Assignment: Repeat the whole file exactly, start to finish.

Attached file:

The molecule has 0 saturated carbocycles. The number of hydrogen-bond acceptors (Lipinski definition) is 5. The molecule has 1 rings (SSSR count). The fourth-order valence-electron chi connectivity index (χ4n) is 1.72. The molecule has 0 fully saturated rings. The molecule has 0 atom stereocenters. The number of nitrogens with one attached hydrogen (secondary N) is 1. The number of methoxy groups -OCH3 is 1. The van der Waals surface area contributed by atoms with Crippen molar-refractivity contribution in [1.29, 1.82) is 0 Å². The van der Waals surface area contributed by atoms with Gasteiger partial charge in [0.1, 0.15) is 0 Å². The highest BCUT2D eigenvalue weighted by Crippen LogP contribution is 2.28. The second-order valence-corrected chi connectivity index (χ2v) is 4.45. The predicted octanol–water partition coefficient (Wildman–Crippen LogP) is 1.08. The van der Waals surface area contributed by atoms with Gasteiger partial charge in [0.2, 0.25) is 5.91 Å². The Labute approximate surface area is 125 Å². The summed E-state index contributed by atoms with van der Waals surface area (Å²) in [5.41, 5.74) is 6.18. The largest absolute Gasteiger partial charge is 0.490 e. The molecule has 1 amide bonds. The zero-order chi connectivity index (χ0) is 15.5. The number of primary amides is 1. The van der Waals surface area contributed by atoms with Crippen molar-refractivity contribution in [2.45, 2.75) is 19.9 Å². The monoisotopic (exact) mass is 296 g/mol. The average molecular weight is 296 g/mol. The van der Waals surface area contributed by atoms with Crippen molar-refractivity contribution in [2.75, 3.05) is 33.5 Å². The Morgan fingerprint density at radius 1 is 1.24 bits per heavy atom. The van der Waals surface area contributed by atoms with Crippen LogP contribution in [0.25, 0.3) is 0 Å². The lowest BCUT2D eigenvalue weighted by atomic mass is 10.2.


The molecule has 0 saturated carbocycles. The number of hydrogen-bond acceptors (Lipinski definition) is 5. The molecule has 1 rings (SSSR count). The fourth-order valence-electron chi connectivity index (χ4n) is 1.72. The molecule has 0 fully saturated rings. The molecule has 0 atom stereocenters. The number of nitrogens with one attached hydrogen (secondary N) is 1. The number of methoxy groups -OCH3 is 1. The van der Waals surface area contributed by atoms with Crippen molar-refractivity contribution in [1.29, 1.82) is 0 Å². The van der Waals surface area contributed by atoms with Gasteiger partial charge in [0.1, 0.15) is 0 Å². The highest BCUT2D eigenvalue weighted by Crippen LogP contribution is 2.28. The second-order valence-corrected chi connectivity index (χ2v) is 4.45. The predicted octanol–water partition coefficient (Wildman–Crippen LogP) is 1.08. The van der Waals surface area contributed by atoms with Gasteiger partial charge in [0.2, 0.25) is 5.91 Å². The Labute approximate surface area is 125 Å². The summed E-state index contributed by atoms with van der Waals surface area (Å²) in [5.41, 5.74) is 6.18. The largest absolute Gasteiger partial charge is 0.490 e. The molecule has 1 amide bonds. The zero-order chi connectivity index (χ0) is 15.5. The number of primary amides is 1. The van der Waals surface area contributed by atoms with Crippen molar-refractivity contribution in [2.45, 2.75) is 19.9 Å². The monoisotopic (exact) mass is 296 g/mol. The average molecular weight is 296 g/mol. The van der Waals surface area contributed by atoms with Crippen molar-refractivity contribution in [2.75, 3.05) is 33.5 Å². The Morgan fingerprint density at radius 1 is 1.24 bits per heavy atom. The van der Waals surface area contributed by atoms with Crippen LogP contribution in [0.25, 0.3) is 0 Å². The lowest BCUT2D eigenvalue weighted by atomic mass is 10.2.